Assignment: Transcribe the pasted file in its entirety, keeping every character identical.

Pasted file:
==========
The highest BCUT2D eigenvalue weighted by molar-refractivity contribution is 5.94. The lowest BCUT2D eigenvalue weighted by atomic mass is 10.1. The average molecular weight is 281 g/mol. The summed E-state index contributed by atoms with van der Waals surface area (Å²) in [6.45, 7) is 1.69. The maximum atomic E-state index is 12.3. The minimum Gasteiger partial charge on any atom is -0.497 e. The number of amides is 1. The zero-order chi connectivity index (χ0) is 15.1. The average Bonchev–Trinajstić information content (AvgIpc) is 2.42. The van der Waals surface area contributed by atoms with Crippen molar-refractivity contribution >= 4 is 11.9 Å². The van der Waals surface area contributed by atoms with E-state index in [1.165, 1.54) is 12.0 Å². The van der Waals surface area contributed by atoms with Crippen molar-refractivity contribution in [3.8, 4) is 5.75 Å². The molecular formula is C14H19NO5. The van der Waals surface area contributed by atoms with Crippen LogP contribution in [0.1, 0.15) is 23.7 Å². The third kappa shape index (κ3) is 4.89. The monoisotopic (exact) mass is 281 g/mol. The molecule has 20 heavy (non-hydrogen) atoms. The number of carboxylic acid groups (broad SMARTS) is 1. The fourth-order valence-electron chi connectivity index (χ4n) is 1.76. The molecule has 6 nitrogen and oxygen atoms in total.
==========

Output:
The highest BCUT2D eigenvalue weighted by molar-refractivity contribution is 5.94. The lowest BCUT2D eigenvalue weighted by atomic mass is 10.1. The average molecular weight is 281 g/mol. The summed E-state index contributed by atoms with van der Waals surface area (Å²) in [6.45, 7) is 1.69. The maximum atomic E-state index is 12.3. The minimum Gasteiger partial charge on any atom is -0.497 e. The number of amides is 1. The zero-order chi connectivity index (χ0) is 15.1. The average Bonchev–Trinajstić information content (AvgIpc) is 2.42. The van der Waals surface area contributed by atoms with Crippen molar-refractivity contribution >= 4 is 11.9 Å². The van der Waals surface area contributed by atoms with E-state index in [1.165, 1.54) is 12.0 Å². The van der Waals surface area contributed by atoms with Crippen molar-refractivity contribution in [3.8, 4) is 5.75 Å². The molecular formula is C14H19NO5. The van der Waals surface area contributed by atoms with Crippen LogP contribution in [0.1, 0.15) is 23.7 Å². The third kappa shape index (κ3) is 4.89. The monoisotopic (exact) mass is 281 g/mol. The molecule has 20 heavy (non-hydrogen) atoms. The number of carboxylic acid groups (broad SMARTS) is 1. The fourth-order valence-electron chi connectivity index (χ4n) is 1.76. The molecule has 6 nitrogen and oxygen atoms in total.